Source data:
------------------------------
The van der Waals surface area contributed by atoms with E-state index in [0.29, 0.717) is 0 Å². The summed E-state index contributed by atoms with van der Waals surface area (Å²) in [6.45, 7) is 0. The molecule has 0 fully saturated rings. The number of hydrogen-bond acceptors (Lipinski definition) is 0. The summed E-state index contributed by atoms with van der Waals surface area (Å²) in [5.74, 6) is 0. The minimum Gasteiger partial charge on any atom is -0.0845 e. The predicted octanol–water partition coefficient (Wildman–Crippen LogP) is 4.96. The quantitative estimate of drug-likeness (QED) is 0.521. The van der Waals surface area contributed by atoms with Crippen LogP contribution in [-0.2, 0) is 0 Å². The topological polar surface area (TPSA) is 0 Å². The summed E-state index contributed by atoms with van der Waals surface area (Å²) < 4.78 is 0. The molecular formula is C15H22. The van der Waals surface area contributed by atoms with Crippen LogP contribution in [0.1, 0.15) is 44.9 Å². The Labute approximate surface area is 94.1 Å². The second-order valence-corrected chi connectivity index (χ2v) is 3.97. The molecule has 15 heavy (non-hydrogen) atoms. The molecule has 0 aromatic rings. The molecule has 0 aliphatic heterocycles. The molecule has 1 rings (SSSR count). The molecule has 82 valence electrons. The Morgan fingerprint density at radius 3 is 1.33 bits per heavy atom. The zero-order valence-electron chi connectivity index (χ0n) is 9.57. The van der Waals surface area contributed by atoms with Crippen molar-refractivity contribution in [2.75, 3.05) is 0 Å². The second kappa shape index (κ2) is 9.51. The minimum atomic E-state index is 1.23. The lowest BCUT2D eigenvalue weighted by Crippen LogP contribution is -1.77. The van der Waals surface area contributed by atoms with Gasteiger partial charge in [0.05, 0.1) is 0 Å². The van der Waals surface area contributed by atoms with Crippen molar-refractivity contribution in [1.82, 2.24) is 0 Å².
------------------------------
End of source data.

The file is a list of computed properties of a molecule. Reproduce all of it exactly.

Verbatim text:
The van der Waals surface area contributed by atoms with E-state index in [0.29, 0.717) is 0 Å². The summed E-state index contributed by atoms with van der Waals surface area (Å²) in [6.45, 7) is 0. The molecule has 0 fully saturated rings. The number of hydrogen-bond acceptors (Lipinski definition) is 0. The summed E-state index contributed by atoms with van der Waals surface area (Å²) in [5.74, 6) is 0. The minimum Gasteiger partial charge on any atom is -0.0845 e. The predicted octanol–water partition coefficient (Wildman–Crippen LogP) is 4.96. The quantitative estimate of drug-likeness (QED) is 0.521. The van der Waals surface area contributed by atoms with Crippen LogP contribution in [-0.2, 0) is 0 Å². The topological polar surface area (TPSA) is 0 Å². The summed E-state index contributed by atoms with van der Waals surface area (Å²) < 4.78 is 0. The molecular formula is C15H22. The van der Waals surface area contributed by atoms with Crippen LogP contribution in [0.1, 0.15) is 44.9 Å². The Labute approximate surface area is 94.1 Å². The second-order valence-corrected chi connectivity index (χ2v) is 3.97. The molecule has 15 heavy (non-hydrogen) atoms. The molecule has 0 aromatic rings. The molecule has 0 aliphatic heterocycles. The molecule has 1 rings (SSSR count). The molecule has 82 valence electrons. The Morgan fingerprint density at radius 3 is 1.33 bits per heavy atom. The zero-order valence-electron chi connectivity index (χ0n) is 9.57. The van der Waals surface area contributed by atoms with Crippen molar-refractivity contribution in [2.75, 3.05) is 0 Å². The second kappa shape index (κ2) is 9.51. The minimum atomic E-state index is 1.23. The lowest BCUT2D eigenvalue weighted by Crippen LogP contribution is -1.77. The van der Waals surface area contributed by atoms with Gasteiger partial charge in [0.05, 0.1) is 0 Å². The van der Waals surface area contributed by atoms with Crippen molar-refractivity contribution in [1.82, 2.24) is 0 Å².